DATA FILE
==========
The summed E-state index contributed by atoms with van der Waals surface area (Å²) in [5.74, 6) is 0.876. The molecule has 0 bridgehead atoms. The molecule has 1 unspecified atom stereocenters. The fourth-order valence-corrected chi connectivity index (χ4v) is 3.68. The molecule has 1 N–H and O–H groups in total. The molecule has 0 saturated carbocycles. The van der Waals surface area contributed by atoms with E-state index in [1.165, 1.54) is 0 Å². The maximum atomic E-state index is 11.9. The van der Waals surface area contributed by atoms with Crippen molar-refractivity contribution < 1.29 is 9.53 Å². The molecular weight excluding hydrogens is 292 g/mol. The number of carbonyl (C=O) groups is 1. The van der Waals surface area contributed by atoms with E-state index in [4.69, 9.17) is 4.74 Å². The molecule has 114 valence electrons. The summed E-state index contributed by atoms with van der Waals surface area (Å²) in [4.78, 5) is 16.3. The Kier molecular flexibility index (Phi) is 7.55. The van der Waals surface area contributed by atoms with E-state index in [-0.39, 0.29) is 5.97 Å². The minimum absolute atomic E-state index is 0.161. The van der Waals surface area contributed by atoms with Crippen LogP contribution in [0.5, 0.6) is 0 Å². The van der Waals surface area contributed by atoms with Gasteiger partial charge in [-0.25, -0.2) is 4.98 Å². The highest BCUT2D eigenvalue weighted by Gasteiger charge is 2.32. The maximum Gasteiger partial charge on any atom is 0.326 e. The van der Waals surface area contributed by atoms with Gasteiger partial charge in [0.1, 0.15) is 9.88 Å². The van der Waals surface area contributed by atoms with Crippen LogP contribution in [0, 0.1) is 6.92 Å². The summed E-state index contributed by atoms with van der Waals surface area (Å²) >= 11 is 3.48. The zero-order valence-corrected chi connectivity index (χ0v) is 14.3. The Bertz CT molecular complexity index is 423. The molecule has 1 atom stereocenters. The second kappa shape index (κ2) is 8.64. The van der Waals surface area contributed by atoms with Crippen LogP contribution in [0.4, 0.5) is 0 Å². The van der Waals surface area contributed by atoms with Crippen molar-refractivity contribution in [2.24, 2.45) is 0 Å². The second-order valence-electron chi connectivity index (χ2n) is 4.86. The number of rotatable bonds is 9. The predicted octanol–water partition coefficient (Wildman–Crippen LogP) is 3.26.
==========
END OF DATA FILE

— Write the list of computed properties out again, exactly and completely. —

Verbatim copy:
The summed E-state index contributed by atoms with van der Waals surface area (Å²) in [5.74, 6) is 0.876. The molecule has 0 bridgehead atoms. The molecule has 1 unspecified atom stereocenters. The fourth-order valence-corrected chi connectivity index (χ4v) is 3.68. The molecule has 1 N–H and O–H groups in total. The molecule has 0 saturated carbocycles. The van der Waals surface area contributed by atoms with E-state index in [1.165, 1.54) is 0 Å². The maximum atomic E-state index is 11.9. The van der Waals surface area contributed by atoms with Crippen molar-refractivity contribution < 1.29 is 9.53 Å². The molecular weight excluding hydrogens is 292 g/mol. The number of carbonyl (C=O) groups is 1. The van der Waals surface area contributed by atoms with E-state index in [4.69, 9.17) is 4.74 Å². The molecule has 114 valence electrons. The summed E-state index contributed by atoms with van der Waals surface area (Å²) in [4.78, 5) is 16.3. The Kier molecular flexibility index (Phi) is 7.55. The van der Waals surface area contributed by atoms with E-state index in [-0.39, 0.29) is 5.97 Å². The minimum absolute atomic E-state index is 0.161. The van der Waals surface area contributed by atoms with Crippen LogP contribution in [0.5, 0.6) is 0 Å². The van der Waals surface area contributed by atoms with Gasteiger partial charge in [-0.25, -0.2) is 4.98 Å². The highest BCUT2D eigenvalue weighted by Gasteiger charge is 2.32. The maximum Gasteiger partial charge on any atom is 0.326 e. The van der Waals surface area contributed by atoms with Gasteiger partial charge in [0.1, 0.15) is 9.88 Å². The van der Waals surface area contributed by atoms with Crippen LogP contribution in [0, 0.1) is 6.92 Å². The summed E-state index contributed by atoms with van der Waals surface area (Å²) >= 11 is 3.48. The zero-order valence-corrected chi connectivity index (χ0v) is 14.3. The Bertz CT molecular complexity index is 423. The molecule has 1 atom stereocenters. The second kappa shape index (κ2) is 8.64. The van der Waals surface area contributed by atoms with Crippen LogP contribution in [0.4, 0.5) is 0 Å². The van der Waals surface area contributed by atoms with Crippen molar-refractivity contribution in [2.24, 2.45) is 0 Å². The second-order valence-electron chi connectivity index (χ2n) is 4.86. The number of rotatable bonds is 9. The predicted octanol–water partition coefficient (Wildman–Crippen LogP) is 3.26.